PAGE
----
Enter the used car dealer-

I bought a 2005 Ford Expedition for far too much money from a used car dealer in Cortez…I did not buy the car from Fast Eddie…I am at least smart enough not to do business with a used car dealer by the name of Fast Eddie. I bought it from Joe instead. It ran great but only got about 13mpg and cost nearly twice as much to drive home as Ezy…bummer!!!

On the road, in the Ford between Moab and Cortez

Almost exactly a month later Ezy was finished and ready for pick-up. I took another week long vacation from the studio and packed up the Ford with my camera gear and bedroll and headed back to Cortez. That trip is about 1200 miles each way and takes two long days of driving to get there. By the way, although that Ford was made for driving and handled great…it was designed by a saddest  when it comes to sleeping. That Ford is the most uncomfortable thing to take a nap in that I have ever driven. In comparison, Ezy is a dream to catch some zzz’s in. Spread out the bedroll and snooze in the back…If I ever buy another vehicle I will definitely take it for a “nap test” before I buy it.

As I entered Cortez I saw Ezy waiting patiently for me out in front of the shop…I waved as I drove by. First stop was Joe and selling him back that outrageous Ford. I traded it back for considerably less than what I paid for it after one month and 4,000 miles…such is life…I rationalized that I still made out because it cost less than if I had rented a van for a month and drove it 4,000 miles.

Next I retrieved Ezy…no vehicle left behind…I felt really good about seeing her again…I was told to get an oil change at 500 miles and the mechanic bid me well on my trip home…him shaking his head at my decision to put a new engine in her and me delighted that I had gotten rid of the Ford and had Ezy’s steering wheel in my grip again.

Ezy on the trail to adventure…again!!

Heading out-

First order of business was to follow that solution I had to abandon a month ago and head out to look for my memorial blaze…I am writing the Taos Artist Petroglyph Search as you read this and will post it in the next few days.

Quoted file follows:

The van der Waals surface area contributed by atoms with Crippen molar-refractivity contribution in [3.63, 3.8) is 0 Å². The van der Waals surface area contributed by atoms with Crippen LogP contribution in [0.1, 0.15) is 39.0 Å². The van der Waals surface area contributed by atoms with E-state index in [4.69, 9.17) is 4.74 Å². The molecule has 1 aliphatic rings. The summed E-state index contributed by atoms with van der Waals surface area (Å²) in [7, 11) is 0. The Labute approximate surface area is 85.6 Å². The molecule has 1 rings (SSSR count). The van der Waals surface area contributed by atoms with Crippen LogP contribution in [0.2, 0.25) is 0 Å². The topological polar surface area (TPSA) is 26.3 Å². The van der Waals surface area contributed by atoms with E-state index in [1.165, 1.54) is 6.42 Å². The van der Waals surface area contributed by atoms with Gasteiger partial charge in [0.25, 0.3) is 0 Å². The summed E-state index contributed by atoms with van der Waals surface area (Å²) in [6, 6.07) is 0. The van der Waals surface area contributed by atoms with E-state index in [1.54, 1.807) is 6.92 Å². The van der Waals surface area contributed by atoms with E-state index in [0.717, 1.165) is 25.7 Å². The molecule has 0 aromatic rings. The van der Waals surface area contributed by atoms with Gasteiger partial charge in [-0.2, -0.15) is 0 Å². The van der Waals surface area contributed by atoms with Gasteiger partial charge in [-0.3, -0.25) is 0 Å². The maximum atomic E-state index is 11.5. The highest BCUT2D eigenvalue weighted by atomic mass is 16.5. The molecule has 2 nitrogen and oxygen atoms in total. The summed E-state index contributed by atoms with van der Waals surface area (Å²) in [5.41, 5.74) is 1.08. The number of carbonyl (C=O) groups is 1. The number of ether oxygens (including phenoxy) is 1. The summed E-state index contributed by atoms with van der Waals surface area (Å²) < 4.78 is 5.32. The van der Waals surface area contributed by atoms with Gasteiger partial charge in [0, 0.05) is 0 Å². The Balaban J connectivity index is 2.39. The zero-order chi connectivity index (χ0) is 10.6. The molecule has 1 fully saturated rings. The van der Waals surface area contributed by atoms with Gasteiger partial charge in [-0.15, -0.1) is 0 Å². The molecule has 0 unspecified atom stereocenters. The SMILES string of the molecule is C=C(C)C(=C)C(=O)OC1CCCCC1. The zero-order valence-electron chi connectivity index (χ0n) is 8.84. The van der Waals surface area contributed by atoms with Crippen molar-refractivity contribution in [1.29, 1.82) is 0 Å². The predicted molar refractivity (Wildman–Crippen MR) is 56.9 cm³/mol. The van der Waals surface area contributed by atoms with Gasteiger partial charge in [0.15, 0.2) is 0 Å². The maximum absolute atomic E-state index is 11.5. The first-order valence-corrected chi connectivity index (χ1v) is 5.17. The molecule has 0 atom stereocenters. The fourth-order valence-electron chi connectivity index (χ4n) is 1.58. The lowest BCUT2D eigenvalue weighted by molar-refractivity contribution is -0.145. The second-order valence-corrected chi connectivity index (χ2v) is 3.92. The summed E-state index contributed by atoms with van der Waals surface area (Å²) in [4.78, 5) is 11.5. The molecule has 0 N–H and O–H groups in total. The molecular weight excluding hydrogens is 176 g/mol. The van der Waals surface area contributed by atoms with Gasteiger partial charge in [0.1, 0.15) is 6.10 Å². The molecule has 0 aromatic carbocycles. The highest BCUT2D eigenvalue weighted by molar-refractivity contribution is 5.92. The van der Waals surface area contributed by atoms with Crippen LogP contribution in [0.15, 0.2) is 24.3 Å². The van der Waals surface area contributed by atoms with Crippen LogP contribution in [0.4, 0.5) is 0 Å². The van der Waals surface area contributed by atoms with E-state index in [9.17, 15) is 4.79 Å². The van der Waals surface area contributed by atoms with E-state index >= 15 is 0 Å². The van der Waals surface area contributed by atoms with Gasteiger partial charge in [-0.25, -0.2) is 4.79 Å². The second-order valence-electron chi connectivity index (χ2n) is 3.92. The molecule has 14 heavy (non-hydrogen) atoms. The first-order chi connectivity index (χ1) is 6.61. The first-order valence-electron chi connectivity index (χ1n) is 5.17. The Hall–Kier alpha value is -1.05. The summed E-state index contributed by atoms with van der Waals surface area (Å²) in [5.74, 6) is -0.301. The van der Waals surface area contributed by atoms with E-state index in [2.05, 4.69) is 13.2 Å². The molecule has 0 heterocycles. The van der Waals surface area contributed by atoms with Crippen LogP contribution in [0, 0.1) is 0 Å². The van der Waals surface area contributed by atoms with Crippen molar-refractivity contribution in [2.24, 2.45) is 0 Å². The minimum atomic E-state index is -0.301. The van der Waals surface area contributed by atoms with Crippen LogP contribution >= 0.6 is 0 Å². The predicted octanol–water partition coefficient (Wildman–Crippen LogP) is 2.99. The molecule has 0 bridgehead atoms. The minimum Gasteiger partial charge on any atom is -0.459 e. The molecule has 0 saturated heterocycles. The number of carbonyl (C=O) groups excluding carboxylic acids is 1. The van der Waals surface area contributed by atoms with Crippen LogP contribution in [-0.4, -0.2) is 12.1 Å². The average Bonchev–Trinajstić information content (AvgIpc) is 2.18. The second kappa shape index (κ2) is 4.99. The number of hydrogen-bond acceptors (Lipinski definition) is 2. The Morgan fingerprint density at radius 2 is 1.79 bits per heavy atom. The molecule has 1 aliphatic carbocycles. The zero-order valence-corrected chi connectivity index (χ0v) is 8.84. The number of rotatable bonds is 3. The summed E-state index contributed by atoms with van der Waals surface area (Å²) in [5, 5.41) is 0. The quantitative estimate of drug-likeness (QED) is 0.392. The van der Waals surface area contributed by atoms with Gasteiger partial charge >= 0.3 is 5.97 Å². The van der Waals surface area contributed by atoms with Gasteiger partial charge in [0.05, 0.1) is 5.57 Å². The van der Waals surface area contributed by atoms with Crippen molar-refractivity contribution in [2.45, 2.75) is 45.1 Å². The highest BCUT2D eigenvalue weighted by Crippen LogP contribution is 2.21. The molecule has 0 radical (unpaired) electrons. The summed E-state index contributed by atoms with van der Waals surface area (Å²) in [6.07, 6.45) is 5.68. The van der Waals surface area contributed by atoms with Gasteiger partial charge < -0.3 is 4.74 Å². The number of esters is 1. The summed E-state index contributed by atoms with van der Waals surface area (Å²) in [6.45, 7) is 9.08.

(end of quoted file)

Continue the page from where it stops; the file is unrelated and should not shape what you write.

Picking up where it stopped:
Ezy admiring the shore on Lummi Island

Thanks fellow searchers…for your collective wisdom to hold onto Ezy…She looks really happy to be home, and she purrs like a cat again. I believe she is happy in our comforting fall rains, on the island. Don’t you think she looks grand???

Oh…and she has 1,415 miles on her brand new, shiny engine.

-dal

 

 

 

 

A Brown for the Times…

October, 2018

By Stephan

 

William Harvey Brown, b.1862, d.1913

A stout-hearted man if ever there was one!  I imagine that all three of his names will certainly ring a bell with searchers.  Born in South Africa to American parents and later educated at Cornell, he worked for the Smithsonian, and spent more than a few years roaming the Rockies and the American West.  A naturalist, he collected specimens of mammals for display in the museums of his day, rubbing shoulders with some of the 19th Century’s most accomplished taxidermists.  He ended his life in South Africa.

It could well be that museums such as the Denver Museum display to this day some of his specimens in their taxidermy collections.

On one of his expeditions, he helped establish a scientific camp high in the Rockies, which was dubbed “Camp Brown Bear Trail”, so named for the many grizzly trails which then criss-crossed that area.  He resided there for several weeks and hunted for grizzly.

The following is an actual account  from recollections of those days:

“I went up the side of a steep mountain following a small stream to its head.  I chose a large flat rock at the edge of a ledge for my camping place.  The view was marvelous.  On the rock I soon had a fine fire going.  Water was heated and venison toasted.  Though tired, I was much refreshed and cut a great stock of fir spruce boughs which were to serve for a bed that night.  A goodly quantity of wood was gathered for the fire,(which) was now removed nearer the edge of the rock and the spruce boughs spread down.  I stretched my weary bones out on that bed of Mexican feathers and really almost went to sleep and would have had not the fire burned low and a horrible dream about a grizzly roused me.”

Well, I figured this small stream he followed was the creek to paddle up and I figured that this ledge just had to be the blaze in Forrest Fenn’s poem, what with campfires blazing and bones and all..  And wouldn’t you know it, after some considerable effort (difficult but not impossible) and some years, I finally found the Ledge and stood upon it.  The view was truly marvelous.  And yes, I had already considered where warm waters halt: and it led me right to it.

But before I ever went to the Ledge, I figured I had better give the poem a once-over just in case I missed anything.  Good thing I did:

Scant (from Wiktionary)- a block of stone, sawn on two sides down to the bed level.

Marvel (from the Shorter Oxford)- see also marvil.  A child’s marble.

Tarry- of, like, or covered in tar; splattered with tar.

Clear as day, then:  I knew I needed to find a block of stone with black flecks and a marble-like marking of some kind on its face, probably white.

Since I knew Forrest Fenn was a marble champion in 7th grade, I knew I was onto something:

So I climbed to the Ledge at last. It was at an altitude of just barely under 10,200 feet.   I took my best friend with me.  Together we stood on that Ledge, and we keenly felt that we had found Forrest’s special spot.  To stand on the actual rock where a brave and wise naturalist had once camped in the late 19th Cenury, when the wilds were still wild.  He had  even carried a Sharps rifle, as if he wasn’t already wise enough.  And below us, a rare fisherman’s paradise, but virtually unknown, with two perfectly symmetrical horseshoe bends.